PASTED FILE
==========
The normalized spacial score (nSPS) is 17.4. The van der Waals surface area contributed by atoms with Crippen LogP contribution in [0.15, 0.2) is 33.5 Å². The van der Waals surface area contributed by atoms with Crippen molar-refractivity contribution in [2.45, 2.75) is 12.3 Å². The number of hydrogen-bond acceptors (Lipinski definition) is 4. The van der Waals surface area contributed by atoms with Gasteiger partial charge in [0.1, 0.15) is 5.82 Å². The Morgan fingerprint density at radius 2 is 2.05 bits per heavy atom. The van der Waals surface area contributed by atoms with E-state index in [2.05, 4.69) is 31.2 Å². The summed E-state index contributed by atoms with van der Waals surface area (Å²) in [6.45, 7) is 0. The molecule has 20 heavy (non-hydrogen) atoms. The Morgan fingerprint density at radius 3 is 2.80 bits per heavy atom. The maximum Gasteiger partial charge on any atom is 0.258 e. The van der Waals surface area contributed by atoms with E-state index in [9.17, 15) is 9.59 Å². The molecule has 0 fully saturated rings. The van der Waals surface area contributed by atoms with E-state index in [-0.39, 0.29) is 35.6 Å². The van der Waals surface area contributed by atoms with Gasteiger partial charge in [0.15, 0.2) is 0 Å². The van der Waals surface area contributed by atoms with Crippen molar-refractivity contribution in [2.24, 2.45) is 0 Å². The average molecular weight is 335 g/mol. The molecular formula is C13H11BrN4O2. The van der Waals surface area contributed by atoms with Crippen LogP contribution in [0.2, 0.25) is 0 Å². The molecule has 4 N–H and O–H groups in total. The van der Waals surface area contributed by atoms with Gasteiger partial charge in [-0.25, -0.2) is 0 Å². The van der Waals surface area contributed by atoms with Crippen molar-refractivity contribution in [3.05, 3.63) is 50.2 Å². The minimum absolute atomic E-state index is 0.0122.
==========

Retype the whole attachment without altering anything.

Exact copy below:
The normalized spacial score (nSPS) is 17.4. The van der Waals surface area contributed by atoms with Crippen LogP contribution in [0.15, 0.2) is 33.5 Å². The van der Waals surface area contributed by atoms with Crippen molar-refractivity contribution in [2.45, 2.75) is 12.3 Å². The number of hydrogen-bond acceptors (Lipinski definition) is 4. The van der Waals surface area contributed by atoms with Gasteiger partial charge in [0.1, 0.15) is 5.82 Å². The Morgan fingerprint density at radius 2 is 2.05 bits per heavy atom. The van der Waals surface area contributed by atoms with E-state index in [2.05, 4.69) is 31.2 Å². The summed E-state index contributed by atoms with van der Waals surface area (Å²) in [6.45, 7) is 0. The molecule has 20 heavy (non-hydrogen) atoms. The Morgan fingerprint density at radius 3 is 2.80 bits per heavy atom. The maximum Gasteiger partial charge on any atom is 0.258 e. The van der Waals surface area contributed by atoms with E-state index in [9.17, 15) is 9.59 Å². The molecule has 0 fully saturated rings. The van der Waals surface area contributed by atoms with E-state index in [-0.39, 0.29) is 35.6 Å². The van der Waals surface area contributed by atoms with Gasteiger partial charge in [0.15, 0.2) is 0 Å². The van der Waals surface area contributed by atoms with Crippen molar-refractivity contribution in [2.24, 2.45) is 0 Å². The average molecular weight is 335 g/mol. The molecular formula is C13H11BrN4O2. The van der Waals surface area contributed by atoms with Crippen LogP contribution in [0.2, 0.25) is 0 Å². The molecule has 4 N–H and O–H groups in total. The van der Waals surface area contributed by atoms with Gasteiger partial charge in [-0.25, -0.2) is 0 Å². The van der Waals surface area contributed by atoms with Crippen molar-refractivity contribution in [3.05, 3.63) is 50.2 Å². The minimum absolute atomic E-state index is 0.0122.